Happy May! With the start of May comes the 3rd Annual Maker Educator Convening (May 16-17), the Bay Area Maker Faire (May 19-21), and the time to reflect on all the amazing accomplishments throughout the school year. At Maker Ed and Digital Promise, we believe the future of maker education, in order to most successfully create positive outcomes, must be based on diverse collaboration from maker educators and practitioners across different youth-based settings. Working together, classroom teachers and school administrators, librarians, after-school coordinators, makerspace directors, museum educators, community members and volunteers can make incredible impact through maker education and programming across their local communities and around the country.
The Maker VISTA Program, a unique partnership between Maker Ed and the Corporation for National Community Service (CNCS), focuses on making an impact in high-need communities and overcoming poverty through maker education in K12 schools, school districts, and community-based organizations. Maker VISTA members serve for one year in high-need communities across the nation to build capacity and impact through partnership development, volunteer facilitation, resource creation, educator training, and much more. Whether in a Title I elementary school just developing a makerspace, a middle school striving to thread a STEM through-line into high school and beyond, or a community non-profit seeking to provide mentorship and skill-building to local youth, Maker VISTA members and partners are creating and evolving sustainable, inclusive, and accessible maker-centered learning environments — together. Maker VISTA members apply what they know, learn what they need, and take on new challenges to grow the capacity and maker landscape of partner sites. Below we highlight two VISTA members and the amazing work they have done over the past year to positively impact their school site and local community in Atlanta, Georgia.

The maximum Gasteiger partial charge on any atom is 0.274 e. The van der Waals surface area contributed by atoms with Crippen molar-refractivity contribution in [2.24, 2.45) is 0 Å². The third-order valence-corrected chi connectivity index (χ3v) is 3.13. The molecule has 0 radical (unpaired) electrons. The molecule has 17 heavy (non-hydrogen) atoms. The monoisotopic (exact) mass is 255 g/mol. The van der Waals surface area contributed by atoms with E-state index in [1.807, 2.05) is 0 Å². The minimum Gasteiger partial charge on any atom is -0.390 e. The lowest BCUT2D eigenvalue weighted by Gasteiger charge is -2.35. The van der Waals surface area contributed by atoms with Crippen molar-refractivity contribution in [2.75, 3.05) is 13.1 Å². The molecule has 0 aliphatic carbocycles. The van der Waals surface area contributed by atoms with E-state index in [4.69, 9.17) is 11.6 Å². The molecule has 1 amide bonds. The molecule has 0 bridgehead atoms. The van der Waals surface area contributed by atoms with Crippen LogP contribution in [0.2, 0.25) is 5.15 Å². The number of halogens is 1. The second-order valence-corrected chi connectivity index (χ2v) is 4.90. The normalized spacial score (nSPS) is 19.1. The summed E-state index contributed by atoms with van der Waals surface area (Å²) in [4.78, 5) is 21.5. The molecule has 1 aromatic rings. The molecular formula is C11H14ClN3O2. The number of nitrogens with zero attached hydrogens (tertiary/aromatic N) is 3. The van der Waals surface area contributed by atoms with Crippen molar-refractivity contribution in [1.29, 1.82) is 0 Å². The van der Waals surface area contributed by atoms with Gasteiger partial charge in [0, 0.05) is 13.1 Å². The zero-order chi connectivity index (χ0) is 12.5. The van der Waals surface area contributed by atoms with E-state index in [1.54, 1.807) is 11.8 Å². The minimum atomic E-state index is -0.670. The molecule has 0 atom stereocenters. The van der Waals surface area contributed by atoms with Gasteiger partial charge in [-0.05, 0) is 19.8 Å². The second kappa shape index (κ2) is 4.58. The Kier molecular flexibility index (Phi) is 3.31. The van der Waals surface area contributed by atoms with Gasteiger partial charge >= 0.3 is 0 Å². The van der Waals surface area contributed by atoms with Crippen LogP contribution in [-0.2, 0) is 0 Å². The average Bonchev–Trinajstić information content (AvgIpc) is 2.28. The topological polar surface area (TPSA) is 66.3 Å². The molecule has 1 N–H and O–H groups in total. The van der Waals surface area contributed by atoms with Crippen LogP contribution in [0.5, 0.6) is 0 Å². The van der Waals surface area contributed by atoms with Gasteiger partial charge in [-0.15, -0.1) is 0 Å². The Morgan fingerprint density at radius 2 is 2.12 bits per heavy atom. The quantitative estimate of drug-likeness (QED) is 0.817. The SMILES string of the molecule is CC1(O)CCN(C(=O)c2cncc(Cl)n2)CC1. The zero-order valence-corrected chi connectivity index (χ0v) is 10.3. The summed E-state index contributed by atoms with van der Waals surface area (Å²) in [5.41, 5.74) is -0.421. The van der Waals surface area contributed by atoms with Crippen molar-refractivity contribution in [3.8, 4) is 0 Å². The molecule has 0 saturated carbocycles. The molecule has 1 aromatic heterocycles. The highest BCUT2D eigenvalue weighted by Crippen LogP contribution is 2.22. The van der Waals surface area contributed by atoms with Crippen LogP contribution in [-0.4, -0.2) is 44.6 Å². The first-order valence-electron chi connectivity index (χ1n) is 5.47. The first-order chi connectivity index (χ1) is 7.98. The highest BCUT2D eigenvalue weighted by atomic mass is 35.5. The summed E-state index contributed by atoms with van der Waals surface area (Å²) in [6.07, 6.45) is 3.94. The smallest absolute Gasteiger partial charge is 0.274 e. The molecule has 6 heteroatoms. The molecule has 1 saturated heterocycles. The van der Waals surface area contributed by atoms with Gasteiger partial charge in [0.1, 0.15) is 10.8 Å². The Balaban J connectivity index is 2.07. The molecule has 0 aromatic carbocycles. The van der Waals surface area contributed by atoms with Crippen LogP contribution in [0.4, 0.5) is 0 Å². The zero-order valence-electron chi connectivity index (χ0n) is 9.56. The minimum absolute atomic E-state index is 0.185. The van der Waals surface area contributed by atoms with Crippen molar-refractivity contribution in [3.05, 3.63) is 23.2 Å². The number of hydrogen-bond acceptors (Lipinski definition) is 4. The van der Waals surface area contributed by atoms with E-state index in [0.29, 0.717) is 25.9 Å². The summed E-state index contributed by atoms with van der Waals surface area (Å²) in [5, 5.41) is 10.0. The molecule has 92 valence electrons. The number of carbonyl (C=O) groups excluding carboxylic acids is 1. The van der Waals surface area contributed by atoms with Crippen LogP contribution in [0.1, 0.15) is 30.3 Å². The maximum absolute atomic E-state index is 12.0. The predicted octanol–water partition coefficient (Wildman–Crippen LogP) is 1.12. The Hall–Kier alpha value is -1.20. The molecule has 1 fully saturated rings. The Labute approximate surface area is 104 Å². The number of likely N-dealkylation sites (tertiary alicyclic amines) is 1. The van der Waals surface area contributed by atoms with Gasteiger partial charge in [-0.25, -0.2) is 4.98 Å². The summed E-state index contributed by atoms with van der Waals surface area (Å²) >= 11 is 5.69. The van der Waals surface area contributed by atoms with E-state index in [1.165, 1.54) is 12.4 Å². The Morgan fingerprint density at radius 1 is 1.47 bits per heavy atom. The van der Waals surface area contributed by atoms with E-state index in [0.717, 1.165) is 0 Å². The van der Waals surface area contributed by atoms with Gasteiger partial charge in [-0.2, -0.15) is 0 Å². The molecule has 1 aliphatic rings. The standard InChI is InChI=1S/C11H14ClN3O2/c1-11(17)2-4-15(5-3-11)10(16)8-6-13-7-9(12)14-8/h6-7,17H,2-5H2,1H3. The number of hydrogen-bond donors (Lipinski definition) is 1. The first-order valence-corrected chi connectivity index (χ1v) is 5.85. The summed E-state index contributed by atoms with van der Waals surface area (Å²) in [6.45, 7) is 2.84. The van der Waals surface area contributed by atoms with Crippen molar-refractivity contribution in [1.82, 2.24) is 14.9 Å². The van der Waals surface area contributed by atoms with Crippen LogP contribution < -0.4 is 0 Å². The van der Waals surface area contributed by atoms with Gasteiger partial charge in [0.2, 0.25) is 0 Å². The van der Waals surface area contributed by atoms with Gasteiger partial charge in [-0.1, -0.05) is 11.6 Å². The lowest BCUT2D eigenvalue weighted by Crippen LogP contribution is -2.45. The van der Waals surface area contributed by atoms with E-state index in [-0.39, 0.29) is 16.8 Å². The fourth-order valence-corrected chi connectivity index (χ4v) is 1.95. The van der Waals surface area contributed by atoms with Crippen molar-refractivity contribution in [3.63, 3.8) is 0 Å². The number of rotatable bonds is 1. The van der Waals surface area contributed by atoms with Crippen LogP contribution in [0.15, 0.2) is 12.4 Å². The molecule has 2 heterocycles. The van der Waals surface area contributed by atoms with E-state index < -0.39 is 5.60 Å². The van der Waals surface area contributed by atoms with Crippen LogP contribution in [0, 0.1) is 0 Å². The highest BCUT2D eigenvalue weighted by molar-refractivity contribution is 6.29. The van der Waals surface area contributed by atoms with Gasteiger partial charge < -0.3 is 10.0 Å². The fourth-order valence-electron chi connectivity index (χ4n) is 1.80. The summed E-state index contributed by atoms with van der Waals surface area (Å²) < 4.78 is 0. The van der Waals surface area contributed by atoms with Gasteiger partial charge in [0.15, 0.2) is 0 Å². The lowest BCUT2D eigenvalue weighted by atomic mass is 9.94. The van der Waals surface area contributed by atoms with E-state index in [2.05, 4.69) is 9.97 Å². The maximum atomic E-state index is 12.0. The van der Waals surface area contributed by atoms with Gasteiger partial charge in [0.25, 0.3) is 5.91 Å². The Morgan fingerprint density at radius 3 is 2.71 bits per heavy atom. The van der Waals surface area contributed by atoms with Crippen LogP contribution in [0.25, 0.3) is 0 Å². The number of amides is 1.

Since arriving on campus less than a year ago, Caitlan Cole and Greg Robbins, who serve at Drew Charter School, have…
facilitated mobile STEAM trunks that allow teachers to easily bring making into the classroom;
developed partnerships with businesses in the community in order to recruit mentors to support students with projects;
run regular professional development sessions for teachers; and
led parents in making sessions to help them better understand what their children are working on at school.
Drew Charter, with the support of their Maker VISTA members, has done amazing work to bring making out of the classroom and directly to the community. In an exciting student-led project, 8th graders and their 3rd grade maker buddies worked together to create free little libraries for local “book deserts.”